I congratulate the organizers at the Robert H. Jackson Center for inviting a pastor or chaplain to lead an opening prayer before Supreme Court Justice John Roberts spoke and the festivities began last week.
As the prayer properly reminded everyone present, it is God who gives human rights ultimately and we should not forget that these rights are never just the majority opinion of leaders, nations or even the entire world's population. Human rights have their origination in God, in whose image we are all made. If it were not so, then the efforts of Robert H. Jackson at the post World War II crime tribunals would have been futile.
If not for transcendent moral values from God it would merely come down to one population's values (Allied western nations) judging another population's values (Germany's). As winners of the war, we might impose our standards of justice, or our sense of rights and wrongs upon the losers (Germany), but then that would only be one's opinion versus another. No.
What was ultimately concluded, and what Robert H. Jackson led, was for transcendent justice, absolute right and wrong, and a verdict and punishment based on real and universal human rights that go beyond mere human opinion.
What Hitler and Germany did in World War II can't be dismissed as simply a difference of opinion or a diverse or different expression of value; it was absolutely wrong based on the transcendent moral standards of God Almighty. But today, we see individual and social morality being built upon the flimsiness of opinion polls and popular opinion. What was once seen as morally wrong, people today assert as a moral right. Based on what? They say their values are "evolving." This sounds a lot like the reasoning Hitler gave Germany to justify its immoral treatment of Jews it's evolving values following philosopher Nietzsche's Ubermensch concept, departing from Judeo-Christian moral values and the creation of one's own values. If we learn one thing from the World War II crime tribunal it's this we need God's transcendent moral values on earth; mere human opinion or even major vote isn't enough.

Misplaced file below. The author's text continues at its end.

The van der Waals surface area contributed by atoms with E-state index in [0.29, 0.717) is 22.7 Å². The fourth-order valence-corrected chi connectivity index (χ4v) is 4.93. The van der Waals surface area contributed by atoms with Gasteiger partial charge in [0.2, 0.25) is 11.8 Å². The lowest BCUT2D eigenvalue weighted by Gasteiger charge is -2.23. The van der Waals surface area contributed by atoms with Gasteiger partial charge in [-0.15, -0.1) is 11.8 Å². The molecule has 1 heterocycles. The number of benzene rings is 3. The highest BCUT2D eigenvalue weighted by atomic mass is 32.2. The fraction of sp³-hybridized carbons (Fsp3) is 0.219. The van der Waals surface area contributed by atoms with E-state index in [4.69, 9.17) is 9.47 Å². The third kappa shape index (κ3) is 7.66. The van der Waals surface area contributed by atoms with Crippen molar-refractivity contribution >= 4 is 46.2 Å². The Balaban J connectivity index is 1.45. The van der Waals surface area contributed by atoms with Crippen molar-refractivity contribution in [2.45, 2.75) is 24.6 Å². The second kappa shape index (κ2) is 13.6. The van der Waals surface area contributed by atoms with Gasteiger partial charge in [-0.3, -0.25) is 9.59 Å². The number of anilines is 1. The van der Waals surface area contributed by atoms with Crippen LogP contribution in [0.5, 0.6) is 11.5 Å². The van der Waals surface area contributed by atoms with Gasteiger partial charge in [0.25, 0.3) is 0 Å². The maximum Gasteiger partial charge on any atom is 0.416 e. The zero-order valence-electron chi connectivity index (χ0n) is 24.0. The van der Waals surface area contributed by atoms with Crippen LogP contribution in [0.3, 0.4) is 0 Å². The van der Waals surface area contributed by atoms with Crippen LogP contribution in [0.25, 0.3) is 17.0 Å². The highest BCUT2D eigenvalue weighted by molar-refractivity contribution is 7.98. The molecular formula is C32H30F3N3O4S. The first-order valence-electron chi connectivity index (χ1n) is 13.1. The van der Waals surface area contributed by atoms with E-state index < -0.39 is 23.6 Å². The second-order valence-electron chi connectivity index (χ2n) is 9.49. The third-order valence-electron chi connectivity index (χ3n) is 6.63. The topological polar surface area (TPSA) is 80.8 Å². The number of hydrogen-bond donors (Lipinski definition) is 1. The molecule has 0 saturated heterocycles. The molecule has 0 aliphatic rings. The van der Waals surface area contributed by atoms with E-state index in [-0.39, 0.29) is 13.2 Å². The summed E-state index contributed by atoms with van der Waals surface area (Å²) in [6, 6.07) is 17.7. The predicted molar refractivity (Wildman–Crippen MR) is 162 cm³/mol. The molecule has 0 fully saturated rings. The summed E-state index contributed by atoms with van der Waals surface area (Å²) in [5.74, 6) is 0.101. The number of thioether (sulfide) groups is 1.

The pastor or chaplain who gave the opening prayer at the Robert H. Jackson Center last week reminded us of this important truth once again. Let's pray we never forget it.
PASTOR JEFF SHORT,